VIO News Blog

August 7, 2008

Philadelphia Goes Green

The Philadelphia Daily News reports on the successful impact of the Venezuela-Citgo lighting program in Pennsylvania. Included with a free 10-pack of energy efficient light bulbs, distributed to thousands of low-income families in the city, comes community educational workshops on weatherizing your home and other energy-saving measures, according to the Energy Coordinating Agency, a local non-profit that partnered with Citgo to carry out the program.

According to Bloomberg, the president of the human rights commission of Mercosur arrived in Caracas yesterday and is scheduled to meet with opposition figures to hear complaints about a recent ruling baring candidates under investigation from running for public office. This ruling was also criticized in a Washington Post editorial today. As most mainstream press coverage has done this week, the Post additionally compares a series of new laws passed by President Chavez to last year’s constitutional reform proposal. The Post’s critique, however, is based on generalizations. For example, it singles out legislation that holds food distributors accountable for measures such as food hoarding, without mentioning why it is needed. In the past, food distributors had tried to get around government price controls by utilizing this measure, resulting in food shortages of basic foodstuffs. Mass community participation in the defense of the nation is also frowned upon without taking into consideration the new role of the military as social servants, as well as successful examples of this in other countries such as Israel, where basic military training is mandatory.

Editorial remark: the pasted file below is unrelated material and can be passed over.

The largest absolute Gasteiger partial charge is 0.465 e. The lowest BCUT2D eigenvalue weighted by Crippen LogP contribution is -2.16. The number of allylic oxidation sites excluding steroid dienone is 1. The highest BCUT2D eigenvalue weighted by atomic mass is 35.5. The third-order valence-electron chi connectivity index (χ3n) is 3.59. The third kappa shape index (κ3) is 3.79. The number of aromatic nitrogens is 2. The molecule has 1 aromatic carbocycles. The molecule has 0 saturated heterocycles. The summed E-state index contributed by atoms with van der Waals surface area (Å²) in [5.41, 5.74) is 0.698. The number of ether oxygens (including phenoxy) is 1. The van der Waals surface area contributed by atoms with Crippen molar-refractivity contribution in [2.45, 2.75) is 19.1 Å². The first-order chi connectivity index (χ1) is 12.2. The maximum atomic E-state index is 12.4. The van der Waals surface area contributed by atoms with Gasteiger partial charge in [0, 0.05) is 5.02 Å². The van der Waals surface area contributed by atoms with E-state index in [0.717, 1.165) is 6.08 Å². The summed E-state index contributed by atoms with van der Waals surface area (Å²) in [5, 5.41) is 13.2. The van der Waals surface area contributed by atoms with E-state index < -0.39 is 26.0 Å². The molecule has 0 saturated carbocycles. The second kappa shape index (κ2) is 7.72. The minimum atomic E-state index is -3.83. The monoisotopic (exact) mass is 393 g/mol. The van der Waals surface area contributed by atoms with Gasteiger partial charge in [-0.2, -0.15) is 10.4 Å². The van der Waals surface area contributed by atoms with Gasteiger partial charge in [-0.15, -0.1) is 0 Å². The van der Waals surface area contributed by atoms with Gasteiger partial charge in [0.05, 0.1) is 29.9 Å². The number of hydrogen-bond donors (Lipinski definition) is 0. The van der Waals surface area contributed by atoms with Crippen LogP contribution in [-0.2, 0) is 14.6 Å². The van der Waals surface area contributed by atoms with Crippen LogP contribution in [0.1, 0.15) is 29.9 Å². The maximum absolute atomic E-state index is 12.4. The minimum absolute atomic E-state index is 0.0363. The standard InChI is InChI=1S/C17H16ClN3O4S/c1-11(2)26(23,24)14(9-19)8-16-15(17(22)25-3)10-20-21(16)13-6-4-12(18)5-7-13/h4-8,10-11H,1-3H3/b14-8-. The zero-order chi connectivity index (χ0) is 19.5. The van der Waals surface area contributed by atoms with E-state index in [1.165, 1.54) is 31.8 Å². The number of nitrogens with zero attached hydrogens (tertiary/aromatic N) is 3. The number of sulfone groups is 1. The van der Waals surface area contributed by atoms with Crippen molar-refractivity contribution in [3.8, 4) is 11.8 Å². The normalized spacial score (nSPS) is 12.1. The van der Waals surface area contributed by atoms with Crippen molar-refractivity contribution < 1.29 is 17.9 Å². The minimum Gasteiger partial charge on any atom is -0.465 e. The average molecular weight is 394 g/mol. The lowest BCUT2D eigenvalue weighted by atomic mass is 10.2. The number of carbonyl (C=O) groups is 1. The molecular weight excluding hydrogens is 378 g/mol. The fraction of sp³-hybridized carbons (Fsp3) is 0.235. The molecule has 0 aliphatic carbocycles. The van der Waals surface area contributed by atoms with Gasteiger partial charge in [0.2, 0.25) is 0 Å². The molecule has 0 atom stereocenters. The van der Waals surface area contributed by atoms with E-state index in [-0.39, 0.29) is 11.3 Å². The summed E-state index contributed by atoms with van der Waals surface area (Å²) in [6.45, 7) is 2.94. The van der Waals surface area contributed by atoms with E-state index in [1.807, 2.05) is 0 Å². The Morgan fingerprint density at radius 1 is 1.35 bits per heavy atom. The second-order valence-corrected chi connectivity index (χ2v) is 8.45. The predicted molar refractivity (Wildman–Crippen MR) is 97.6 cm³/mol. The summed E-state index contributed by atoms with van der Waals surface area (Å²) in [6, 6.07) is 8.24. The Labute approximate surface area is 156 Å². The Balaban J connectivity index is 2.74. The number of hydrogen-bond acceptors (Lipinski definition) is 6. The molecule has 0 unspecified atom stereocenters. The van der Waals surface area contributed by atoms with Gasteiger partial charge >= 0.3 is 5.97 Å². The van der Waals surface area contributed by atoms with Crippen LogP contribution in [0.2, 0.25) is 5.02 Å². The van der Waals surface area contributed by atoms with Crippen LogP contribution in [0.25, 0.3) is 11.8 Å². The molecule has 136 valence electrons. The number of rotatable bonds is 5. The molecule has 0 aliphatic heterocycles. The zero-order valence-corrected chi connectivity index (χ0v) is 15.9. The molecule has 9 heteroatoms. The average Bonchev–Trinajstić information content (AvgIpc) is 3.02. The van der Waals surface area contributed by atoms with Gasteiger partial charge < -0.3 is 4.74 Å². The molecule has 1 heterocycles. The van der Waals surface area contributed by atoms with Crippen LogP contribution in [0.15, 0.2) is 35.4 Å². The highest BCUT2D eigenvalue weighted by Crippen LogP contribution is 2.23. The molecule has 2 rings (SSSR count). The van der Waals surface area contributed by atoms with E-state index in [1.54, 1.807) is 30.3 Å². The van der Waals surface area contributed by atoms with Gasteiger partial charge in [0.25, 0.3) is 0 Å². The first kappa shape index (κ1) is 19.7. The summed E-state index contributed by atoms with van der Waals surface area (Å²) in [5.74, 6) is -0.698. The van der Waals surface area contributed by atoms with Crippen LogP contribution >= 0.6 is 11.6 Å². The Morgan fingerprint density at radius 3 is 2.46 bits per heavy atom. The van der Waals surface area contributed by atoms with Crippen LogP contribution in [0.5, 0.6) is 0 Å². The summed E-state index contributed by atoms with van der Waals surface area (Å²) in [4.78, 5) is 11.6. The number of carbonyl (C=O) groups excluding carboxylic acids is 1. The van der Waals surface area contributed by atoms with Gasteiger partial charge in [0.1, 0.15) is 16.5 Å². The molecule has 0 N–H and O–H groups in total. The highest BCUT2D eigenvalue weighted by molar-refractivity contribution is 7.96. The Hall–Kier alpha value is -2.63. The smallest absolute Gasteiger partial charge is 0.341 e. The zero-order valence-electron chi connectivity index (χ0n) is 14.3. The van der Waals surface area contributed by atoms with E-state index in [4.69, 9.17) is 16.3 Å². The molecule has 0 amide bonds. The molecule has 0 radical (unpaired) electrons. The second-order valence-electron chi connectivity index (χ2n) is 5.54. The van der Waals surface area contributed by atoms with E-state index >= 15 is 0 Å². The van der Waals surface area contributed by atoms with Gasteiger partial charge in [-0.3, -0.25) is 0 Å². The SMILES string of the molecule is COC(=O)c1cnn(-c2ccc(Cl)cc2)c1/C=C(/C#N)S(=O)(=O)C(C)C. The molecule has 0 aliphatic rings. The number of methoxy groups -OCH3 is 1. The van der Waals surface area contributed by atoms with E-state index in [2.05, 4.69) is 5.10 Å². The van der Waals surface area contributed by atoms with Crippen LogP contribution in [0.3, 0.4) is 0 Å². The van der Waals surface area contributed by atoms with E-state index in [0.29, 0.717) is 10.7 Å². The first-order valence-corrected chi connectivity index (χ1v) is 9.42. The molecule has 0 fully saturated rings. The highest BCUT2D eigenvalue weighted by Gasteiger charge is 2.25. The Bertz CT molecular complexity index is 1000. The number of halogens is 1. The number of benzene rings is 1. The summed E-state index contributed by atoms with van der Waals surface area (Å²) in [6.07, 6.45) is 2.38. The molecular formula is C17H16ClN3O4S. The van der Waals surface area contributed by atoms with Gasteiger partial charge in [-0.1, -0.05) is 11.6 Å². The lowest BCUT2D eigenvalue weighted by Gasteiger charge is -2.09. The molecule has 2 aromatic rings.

Forbes reports on Venezuela’s efforts to buy the Bank of Venezuela from its Spanish owners who are in the process of selling it. According to the article, Venezuela may offer Banco Santander (the Spanish owners) $1.2 billion for the Bank. Currently the bank has nearly 3 million customers and $11.0 billion in assets in Venezuela. Venezuela plans to increase this and construct bank offices in every municipality of the country.

In health news, an unidentified disease has killed dozens of Warao Indians in a remote area of northeastern Venezuela, according to indigenous leaders and researchers from the University of California at Berkeley. At least 38 people have died in the last few months, say American medical researchers there. According to them, preliminary studies of the latest outbreak indicate that it may be a type of infectious rabies transmitted by bites from bats. The group, which included indigenous leaders, met with government epidemiologists last night and the officials promised the disease would be investigated as soon as possible.


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